The representative of Argentina drew attention to Ms. Marcelle's analysis of information technology and its uneven effect on development. Concerning violence against women, some regional achievements should be noted. In Latin America, the Inter-American Convention for the Prevention, Elimination, and Punishment of Violence Committed against Women had been concluded and ratified by her country last year. The possibility that the State could act directly in that regard had been an important milestone. With judicial power, the State could punish crimes or actions rather than leaving that up to the victim. The question of violence should be tackled through the adoption of a State policy.

A representative of a Nigerian NGO, Country Women, noted that African women produced 80 per cent of the food on the continent, yet, had the right to less than 1 per cent of the land. The link between lack of access to property and the impoverishment of women, especially rural women, had been clearly accepted. Indeed, governments had committed themselves to passing laws granting women land rights. Yet, unequal property rights had persisted. The gap must be acknowledged between the commitments undertaken by governments at international conferences and the action they took back home. She called upon governments to ensure that when they passed laws, they also enforced and translated them into languages readily understood by the rural populations.

Returning to the issue of seeking to identify a balance between women’s home and work life, Ms. MEDA said that there were many countries experimenting with flextime. In order for flexible work timetables to be useful, however, employees should work in cooperation with their employers so that both could benefit from this innovative idea. Mayors in some Italian cities had even enacted programmes to reconcile the ebb and flow of city life -- store openings and closings, business work hours –- with the pressures of motherhood.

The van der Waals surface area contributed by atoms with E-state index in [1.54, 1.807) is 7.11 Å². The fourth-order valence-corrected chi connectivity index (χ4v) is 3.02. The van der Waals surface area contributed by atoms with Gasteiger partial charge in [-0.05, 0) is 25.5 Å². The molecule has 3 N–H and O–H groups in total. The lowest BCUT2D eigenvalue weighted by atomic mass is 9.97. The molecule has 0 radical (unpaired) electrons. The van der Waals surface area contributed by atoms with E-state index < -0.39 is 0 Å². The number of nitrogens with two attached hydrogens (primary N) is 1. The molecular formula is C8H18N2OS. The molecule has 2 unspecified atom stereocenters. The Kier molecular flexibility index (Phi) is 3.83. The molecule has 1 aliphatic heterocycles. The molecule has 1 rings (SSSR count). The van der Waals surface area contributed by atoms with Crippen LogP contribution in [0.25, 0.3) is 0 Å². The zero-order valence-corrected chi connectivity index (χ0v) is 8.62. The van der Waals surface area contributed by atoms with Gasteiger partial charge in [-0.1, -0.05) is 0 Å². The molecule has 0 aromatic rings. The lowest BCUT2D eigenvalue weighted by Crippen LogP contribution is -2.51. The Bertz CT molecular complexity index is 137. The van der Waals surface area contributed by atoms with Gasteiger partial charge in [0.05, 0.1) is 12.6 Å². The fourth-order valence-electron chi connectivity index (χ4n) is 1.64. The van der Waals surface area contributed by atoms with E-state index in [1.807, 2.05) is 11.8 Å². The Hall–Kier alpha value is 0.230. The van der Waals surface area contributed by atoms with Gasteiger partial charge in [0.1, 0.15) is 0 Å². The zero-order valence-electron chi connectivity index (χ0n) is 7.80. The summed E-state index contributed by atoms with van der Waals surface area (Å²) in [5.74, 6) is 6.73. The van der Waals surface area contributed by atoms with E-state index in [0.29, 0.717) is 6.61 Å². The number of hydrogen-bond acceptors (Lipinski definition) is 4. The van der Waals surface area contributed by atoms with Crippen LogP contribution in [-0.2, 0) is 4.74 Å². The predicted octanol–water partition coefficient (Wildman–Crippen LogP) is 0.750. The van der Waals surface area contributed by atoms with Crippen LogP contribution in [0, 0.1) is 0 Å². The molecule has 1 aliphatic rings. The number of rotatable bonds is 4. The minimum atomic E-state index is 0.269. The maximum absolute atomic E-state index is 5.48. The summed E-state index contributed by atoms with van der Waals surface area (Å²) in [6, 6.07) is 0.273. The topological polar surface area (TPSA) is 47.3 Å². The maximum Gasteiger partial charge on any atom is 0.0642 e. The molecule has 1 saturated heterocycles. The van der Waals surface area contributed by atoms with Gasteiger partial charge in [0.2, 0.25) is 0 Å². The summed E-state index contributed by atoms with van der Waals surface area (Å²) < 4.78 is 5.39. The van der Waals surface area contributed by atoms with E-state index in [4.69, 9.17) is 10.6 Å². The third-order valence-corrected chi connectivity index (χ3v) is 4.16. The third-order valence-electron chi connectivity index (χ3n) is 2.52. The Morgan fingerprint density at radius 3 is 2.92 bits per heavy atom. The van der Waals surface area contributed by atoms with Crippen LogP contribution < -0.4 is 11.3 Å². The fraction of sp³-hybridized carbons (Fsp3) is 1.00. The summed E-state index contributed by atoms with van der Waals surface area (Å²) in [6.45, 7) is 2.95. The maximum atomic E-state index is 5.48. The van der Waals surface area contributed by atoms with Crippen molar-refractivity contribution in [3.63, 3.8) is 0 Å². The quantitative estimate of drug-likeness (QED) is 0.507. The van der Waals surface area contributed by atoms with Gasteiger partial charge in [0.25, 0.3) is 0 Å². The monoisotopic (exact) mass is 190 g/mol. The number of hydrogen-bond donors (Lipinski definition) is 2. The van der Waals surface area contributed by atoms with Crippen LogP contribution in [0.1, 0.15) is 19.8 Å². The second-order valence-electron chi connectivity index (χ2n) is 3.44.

She went on to say that in Europe “essential measures” had been taken in some countries to increase access to child-care services by providing flexibility without endangering the overall labour market.

In response to a question about difficulties in raising awareness of gender inequalities, Ms. ABAKA said that it was true that most of the women’s rights machineries were woefully underfunded. That was mainly because the Platform and Convention had not yet been implemented, hence, global governments had no basic guidelines. She went on to say that governments seemed to rely on donors, and recently there appeared to be donor fatigue for some humanitarian issue. It was up to the Commission and all interested parties to ensure that governments allocated their resources more effectively. In developing countries, most of the donor resources were going to NGOs. While that was necessary to some degree, it was also important to note that NGOs’ work should complement the work of national machineries

To a question raised about violence against women, she said that it was a pity that there was no specific article in the Convention that addressed that issue. She said, however, that since article 21 stipulated that the Committee should make “further analysis” of issues, there was a tool that would allow for further review of that issue. The spirit of that article must be incorporated into national and domestic laws.

Ms. MARCELLE said that while studies had shown that there had been very little proactive action taken to increase the presence of women in telecommunications fields, there were some governments in Africa that promoted regional initiatives that addressed the issue.

Ms. BALA NATH said that the pharmaceutical concerns must be included in the fight against the AIDS virus, but she warned that governments should play strong roles in regulating their activities in order to ensure fair distribution and access.